Naturenet: Cars and Vehicles in the Countryside

Cars and Vehicles
in the Countryside

Parking and going off the roadway

Angus the Ford AngliaIn general, where there is no parking place provided vehicles may park beside a road that they are legally using provided that parking is permitted there and that they do not cause an obstruction to the road or an access. Vehicles, including motorcycles, may be driven along byways such as BOATPages marked with this symbol are exclusively written for Naturenets, but see below about dangerous driving.

A motor or horse drawn vehicle may not normally be driven off-road (meaning off a highway, but be aware that some highways are very wide), even to park, whether or not the area is open to the public, without the express permission of the landowner or occupier. It is not true that you can park anywhere within 15 yards of a road. An invalid carriage is not for this or purposes of ROW definitionsPages marked with this symbol are exclusively written for Naturenet classed as a motor vehicle.

Department of Transport: pavement parking.

Unauthorised use of land by motor vehicles

Many laws can be used to address this issue. Two relatively recent changes are of particular importance, and have led to some very successful initiatives in some areas.

The Motor Vehicles (Compulsory Insurance) Regulations 2000, SI 2000 No. 726, amended s.143 such that the requirement for insurance was extended to include any "other public place". This means that every motor vehicle (and thus by extension probably every mechanically propelled vehicle) used in a public place, must have at least third party insurance that complies with the special requirements of the Road Traffic Act - which means proper motor insurance, not just public liability insurance.

The Police Reform Act 2002 section 59 and 60 provides uniformed police officers and police community support officers (but not rangers) with the power to seize a vehicle that is being, or has been, driven in a manner which contravenes section 3 of the Road Traffic Act 1988 (careless and inconsiderate driving) or section 34 of the Road Traffic Act (prohibition of off-road driving) and is causing, or is likely to cause, alarm, distress or annoyance to members of the public.

A very good report on illegal motorcycling in Manchester was produced in 2005 by Red Rose Forest. it includes practical solutions as well as a comprehensive review of enforcement and amelioration options.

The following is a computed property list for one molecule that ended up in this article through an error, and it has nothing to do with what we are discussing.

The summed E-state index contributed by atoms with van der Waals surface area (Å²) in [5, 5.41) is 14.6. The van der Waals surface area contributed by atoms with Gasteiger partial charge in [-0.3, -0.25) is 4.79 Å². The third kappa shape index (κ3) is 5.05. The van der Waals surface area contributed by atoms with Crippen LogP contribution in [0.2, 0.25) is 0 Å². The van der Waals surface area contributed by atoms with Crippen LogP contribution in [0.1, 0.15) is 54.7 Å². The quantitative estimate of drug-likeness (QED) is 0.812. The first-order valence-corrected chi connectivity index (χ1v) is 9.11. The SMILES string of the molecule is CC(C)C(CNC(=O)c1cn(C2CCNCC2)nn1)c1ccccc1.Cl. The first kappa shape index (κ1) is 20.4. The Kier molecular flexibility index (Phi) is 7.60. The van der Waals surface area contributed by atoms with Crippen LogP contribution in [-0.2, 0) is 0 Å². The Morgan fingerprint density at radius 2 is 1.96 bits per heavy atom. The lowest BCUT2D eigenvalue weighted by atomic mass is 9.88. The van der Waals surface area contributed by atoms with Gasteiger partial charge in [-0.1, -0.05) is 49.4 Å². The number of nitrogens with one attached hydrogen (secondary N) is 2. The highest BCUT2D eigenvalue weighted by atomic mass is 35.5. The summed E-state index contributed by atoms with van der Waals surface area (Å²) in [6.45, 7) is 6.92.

Road Traffic Act 1988 (as amended 1991)

Extracts from the Act are below. Direct references are in double quotes. The 1988 Act was amended in 1991 to include the following very useful provisions:

Dangerous Driving
"A person who drives a mechanically propelled vehicle dangerously on a road or other public place is guilty of an offence... A person is to be regarded as driving dangerously if... it would be obvious to a competent and careful driver that driving in that way would be dangerous".
"A person is also to be regarded as driving dangerously if it would be obvious to a competent and careful driver that driving the vehicle in its current state would be dangerous..".
"Dangerous refers to danger either of injury to any person or of serious damage to property".

Careless and inconsiderate driving
"If a person drives a mechanically propelled vehicle on a road or other public place without due care and attention, or without reasonable consideration for other persons using the road or place, he is guilty of an offence"

MinimotoThis means that many unauthorised motorcyclists on countryside sites could be guilty of the new offences. The following circumstances, for example, are almost certainly careless and inconsiderate driving, and may well be dangerous driving:

Also there is no longer any need for a bike to be a road bike - i.e. all machines with engines, including mini-moto bikes, go-carts, go-peds, trials or motocross bikes, 4WD vehicles and even ride on lawnmowers (and possibly electric buggies) are included.

The Countryside and Rights of Way Act 2000Pages marked with this symbol are exclusively written for Naturenet section 67, specifically extended the offence of unlawful driving on a public path, or land not being a road (RTA88 s.34) to all mechanically propelled vehicles. Note that this does not prohibit riders from a site, just from riding dangerously or carelessly whilst there.